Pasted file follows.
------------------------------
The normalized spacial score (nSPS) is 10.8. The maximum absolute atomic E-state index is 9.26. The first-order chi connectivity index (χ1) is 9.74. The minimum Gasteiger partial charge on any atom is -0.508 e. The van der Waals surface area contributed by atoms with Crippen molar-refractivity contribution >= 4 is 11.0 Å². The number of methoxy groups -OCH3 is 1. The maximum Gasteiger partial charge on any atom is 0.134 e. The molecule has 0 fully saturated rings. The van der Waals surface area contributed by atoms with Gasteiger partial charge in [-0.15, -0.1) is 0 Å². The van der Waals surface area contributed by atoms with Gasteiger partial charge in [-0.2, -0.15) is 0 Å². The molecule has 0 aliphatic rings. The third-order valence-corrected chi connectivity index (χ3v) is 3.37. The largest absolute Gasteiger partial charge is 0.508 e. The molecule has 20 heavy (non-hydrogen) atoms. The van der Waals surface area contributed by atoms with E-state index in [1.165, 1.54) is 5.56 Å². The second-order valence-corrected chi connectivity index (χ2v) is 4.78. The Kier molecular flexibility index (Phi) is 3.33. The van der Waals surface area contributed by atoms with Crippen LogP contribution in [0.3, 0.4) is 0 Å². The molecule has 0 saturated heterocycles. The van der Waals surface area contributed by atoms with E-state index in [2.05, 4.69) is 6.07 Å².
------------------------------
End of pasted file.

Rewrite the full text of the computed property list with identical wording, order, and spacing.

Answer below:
The normalized spacial score (nSPS) is 10.8. The maximum absolute atomic E-state index is 9.26. The first-order chi connectivity index (χ1) is 9.74. The minimum Gasteiger partial charge on any atom is -0.508 e. The van der Waals surface area contributed by atoms with Crippen molar-refractivity contribution >= 4 is 11.0 Å². The number of methoxy groups -OCH3 is 1. The maximum Gasteiger partial charge on any atom is 0.134 e. The molecule has 0 fully saturated rings. The van der Waals surface area contributed by atoms with Gasteiger partial charge in [-0.15, -0.1) is 0 Å². The van der Waals surface area contributed by atoms with Gasteiger partial charge in [-0.2, -0.15) is 0 Å². The molecule has 0 aliphatic rings. The third-order valence-corrected chi connectivity index (χ3v) is 3.37. The largest absolute Gasteiger partial charge is 0.508 e. The molecule has 20 heavy (non-hydrogen) atoms. The van der Waals surface area contributed by atoms with E-state index in [1.165, 1.54) is 5.56 Å². The second-order valence-corrected chi connectivity index (χ2v) is 4.78. The Kier molecular flexibility index (Phi) is 3.33. The van der Waals surface area contributed by atoms with Crippen LogP contribution in [0.3, 0.4) is 0 Å². The molecule has 0 saturated heterocycles. The van der Waals surface area contributed by atoms with E-state index in [2.05, 4.69) is 6.07 Å².